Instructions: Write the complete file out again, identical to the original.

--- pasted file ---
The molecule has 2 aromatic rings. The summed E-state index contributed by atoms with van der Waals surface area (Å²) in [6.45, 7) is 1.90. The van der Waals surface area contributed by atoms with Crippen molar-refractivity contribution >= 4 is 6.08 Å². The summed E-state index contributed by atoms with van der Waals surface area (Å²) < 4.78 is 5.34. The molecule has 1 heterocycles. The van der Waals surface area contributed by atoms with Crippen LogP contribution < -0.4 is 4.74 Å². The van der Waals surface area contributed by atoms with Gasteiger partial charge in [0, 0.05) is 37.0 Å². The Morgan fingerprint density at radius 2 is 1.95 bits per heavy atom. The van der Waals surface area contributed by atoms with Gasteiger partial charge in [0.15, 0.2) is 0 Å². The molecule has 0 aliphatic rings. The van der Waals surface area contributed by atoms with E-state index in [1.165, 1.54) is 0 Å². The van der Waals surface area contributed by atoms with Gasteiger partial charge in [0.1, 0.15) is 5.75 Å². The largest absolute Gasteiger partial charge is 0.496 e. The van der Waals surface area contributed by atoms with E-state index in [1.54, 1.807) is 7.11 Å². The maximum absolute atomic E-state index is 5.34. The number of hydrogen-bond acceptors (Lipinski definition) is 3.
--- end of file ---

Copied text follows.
The molecule has 2 aromatic rings. The summed E-state index contributed by atoms with van der Waals surface area (Å²) in [6.45, 7) is 1.90. The van der Waals surface area contributed by atoms with Crippen molar-refractivity contribution >= 4 is 6.08 Å². The summed E-state index contributed by atoms with van der Waals surface area (Å²) < 4.78 is 5.34. The molecule has 1 heterocycles. The van der Waals surface area contributed by atoms with Crippen LogP contribution < -0.4 is 4.74 Å². The van der Waals surface area contributed by atoms with Gasteiger partial charge in [0, 0.05) is 37.0 Å². The Morgan fingerprint density at radius 2 is 1.95 bits per heavy atom. The van der Waals surface area contributed by atoms with Gasteiger partial charge in [0.15, 0.2) is 0 Å². The molecule has 0 aliphatic rings. The van der Waals surface area contributed by atoms with E-state index in [1.165, 1.54) is 0 Å². The van der Waals surface area contributed by atoms with Gasteiger partial charge in [0.1, 0.15) is 5.75 Å². The largest absolute Gasteiger partial charge is 0.496 e. The van der Waals surface area contributed by atoms with E-state index in [1.54, 1.807) is 7.11 Å². The maximum absolute atomic E-state index is 5.34. The number of hydrogen-bond acceptors (Lipinski definition) is 3.